Institutional members access full text with Ovid®

Chronic Pain and Health Services Utilization: Is There Overuse of Diagnostic Tests and Inequalities in Nonpharmacologic Treatment Methods Utilization?

Azevedo, Luís Filipe MD*,†,‡; Costa-Pereira, Altamiro MD, PhD*,†,‡; Mendonça, Liliane MSc*,‡; Dias, Cláudia Camila MSc*,†; Castro-Lopes, José M. MD, PhD‡,§,∥

doi: 10.1097/MLR.0b013e3182a53e4e
Original Articles

Background: Few studies have described patterns and determinants of health services utilization (HSU) in chronic pain (CP) subjects. We aimed to describe these, in particular, regarding medical consultations (MCs), diagnostic tests (DTs), pain medicines (PMs) and nonpharmacologic treatment methods (NTM) utilization.

Methods: A cross-sectional nationwide study was conducted in a representative sample of the Portuguese population. The 5094 participants were selected using random digit dialling and were contacted by computer-assisted telephone interviews. Questionnaires included the brief pain inventory and pain disability index. Estimates were adequately weighted for the population.

Results: Prevalence of CP and CP with moderate to severe disability was 36.7% and 10.8%, respectively. Most CP subjects were being managed/treated by health professionals (81%) and had high levels of HSU. More than half of them had used imaging DT in the previous 6 months. Main factors associated with HSU were as follows: pain-related disability, intensity, duration, and depressive symptoms for MC utilization; sex, pain-related disability, and duration for PM utilization; and education level and depression diagnosis for NTM utilization.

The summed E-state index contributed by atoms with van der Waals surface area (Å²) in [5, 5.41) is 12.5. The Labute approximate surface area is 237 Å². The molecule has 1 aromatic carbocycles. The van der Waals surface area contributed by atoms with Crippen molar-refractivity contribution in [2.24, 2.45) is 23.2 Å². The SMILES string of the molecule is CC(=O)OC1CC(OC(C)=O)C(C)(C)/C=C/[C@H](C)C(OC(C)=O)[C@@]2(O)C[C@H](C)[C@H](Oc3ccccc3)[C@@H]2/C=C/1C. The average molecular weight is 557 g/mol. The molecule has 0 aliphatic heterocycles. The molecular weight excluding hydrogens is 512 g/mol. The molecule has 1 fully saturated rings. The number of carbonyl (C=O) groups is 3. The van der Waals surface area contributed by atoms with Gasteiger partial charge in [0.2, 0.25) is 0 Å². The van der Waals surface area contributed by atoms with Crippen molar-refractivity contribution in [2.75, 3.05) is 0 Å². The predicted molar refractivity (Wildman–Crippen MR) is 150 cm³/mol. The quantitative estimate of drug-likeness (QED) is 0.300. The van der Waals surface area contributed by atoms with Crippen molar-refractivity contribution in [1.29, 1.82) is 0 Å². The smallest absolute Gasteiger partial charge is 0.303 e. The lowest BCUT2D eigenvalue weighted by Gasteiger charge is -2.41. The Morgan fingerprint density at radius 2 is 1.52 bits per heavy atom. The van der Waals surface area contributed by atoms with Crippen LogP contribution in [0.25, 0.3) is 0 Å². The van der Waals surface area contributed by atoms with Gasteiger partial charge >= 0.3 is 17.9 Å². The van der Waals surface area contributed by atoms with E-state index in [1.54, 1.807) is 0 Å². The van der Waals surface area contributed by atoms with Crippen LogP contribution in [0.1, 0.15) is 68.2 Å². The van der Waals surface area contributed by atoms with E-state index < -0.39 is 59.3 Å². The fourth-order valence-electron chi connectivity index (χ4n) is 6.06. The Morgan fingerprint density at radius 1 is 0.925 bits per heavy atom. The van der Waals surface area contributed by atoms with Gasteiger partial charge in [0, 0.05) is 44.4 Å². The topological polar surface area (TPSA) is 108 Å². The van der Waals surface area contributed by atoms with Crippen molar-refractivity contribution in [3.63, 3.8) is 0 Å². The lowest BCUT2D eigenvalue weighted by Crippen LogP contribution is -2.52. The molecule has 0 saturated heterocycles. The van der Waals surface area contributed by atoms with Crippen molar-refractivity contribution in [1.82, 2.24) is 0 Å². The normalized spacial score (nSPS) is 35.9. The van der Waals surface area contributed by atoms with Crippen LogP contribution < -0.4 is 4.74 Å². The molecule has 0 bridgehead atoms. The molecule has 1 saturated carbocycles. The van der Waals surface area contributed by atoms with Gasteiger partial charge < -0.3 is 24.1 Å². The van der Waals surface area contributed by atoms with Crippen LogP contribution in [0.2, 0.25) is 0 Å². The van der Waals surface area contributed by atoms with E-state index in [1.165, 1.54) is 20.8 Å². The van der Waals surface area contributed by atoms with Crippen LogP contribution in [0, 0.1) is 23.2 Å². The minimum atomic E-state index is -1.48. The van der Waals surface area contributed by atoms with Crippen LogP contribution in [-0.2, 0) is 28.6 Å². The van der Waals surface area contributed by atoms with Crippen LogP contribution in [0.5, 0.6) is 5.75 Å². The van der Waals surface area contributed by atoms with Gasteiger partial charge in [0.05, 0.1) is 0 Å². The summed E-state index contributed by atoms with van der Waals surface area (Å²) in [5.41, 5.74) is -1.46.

Conclusions: The main drivers behind HSU are pain severity, psychological distress, and socio-economic determinants. An important set of benchmarks are presented regarding HSU in CP subjects, comprising useful tools for public health policy and decision-making. Results presented may suggest possible inequalities in the access to NTM, and interventions to improve access are encouraged. Moreover, possible indirect evidence of imaging DT overuse is presented, and it is recommended that their use in CP subjects should more closely follow existing guidelines.

*Department of Health Information and Decision Sciences (CIDES), Faculty of Medicine

Centre for Research in Health Technologies and Information Systems (CINTESIS), University of Porto

Centro Nacional de Observação em Dor (OBSERVDOR – Portuguese National Pain Observatory)

§Department of Experimental Biology, Faculty of Medicine

Institute for Molecular and Cell Biology (IBMC), University of Porto, Porto, Portugal

Supplemental Digital Content is available for this article. Direct URL citations appear in the printed text and are provided in the HTML and PDF versions of this article on the journal's Website, www.lww-medicalcare.com.

L.F.A.—Study design, data collection, statistical analysis, and manuscript writing. A.C.-P.—Manuscript writing and revision. L.M.—Data collection. C.C.D.—Data management. J.M.C.-L.—General coordination of the research project, manuscript writing, and revision.

Supported by equal unrestricted research grants from the Portuguese local offices of Grünenthal, Pfizer, and Janssen Cilag. The sponsors did not participate in the design, conduct or publication of this study.

The authors declare no conflict of interest.

Reprints: Luís Filipe Azevedo, MD, Faculdade de Medicina da Universidade do Porto, Departamento de Ciências da Informação e da Decisão (CIDES), Rua Dr. Plácido da Costa, s/n, 4200-319 Porto, Portugal. E-mail: lazevedo@med.up.pt.

© 2013 by Lippincott Williams & Wilkins.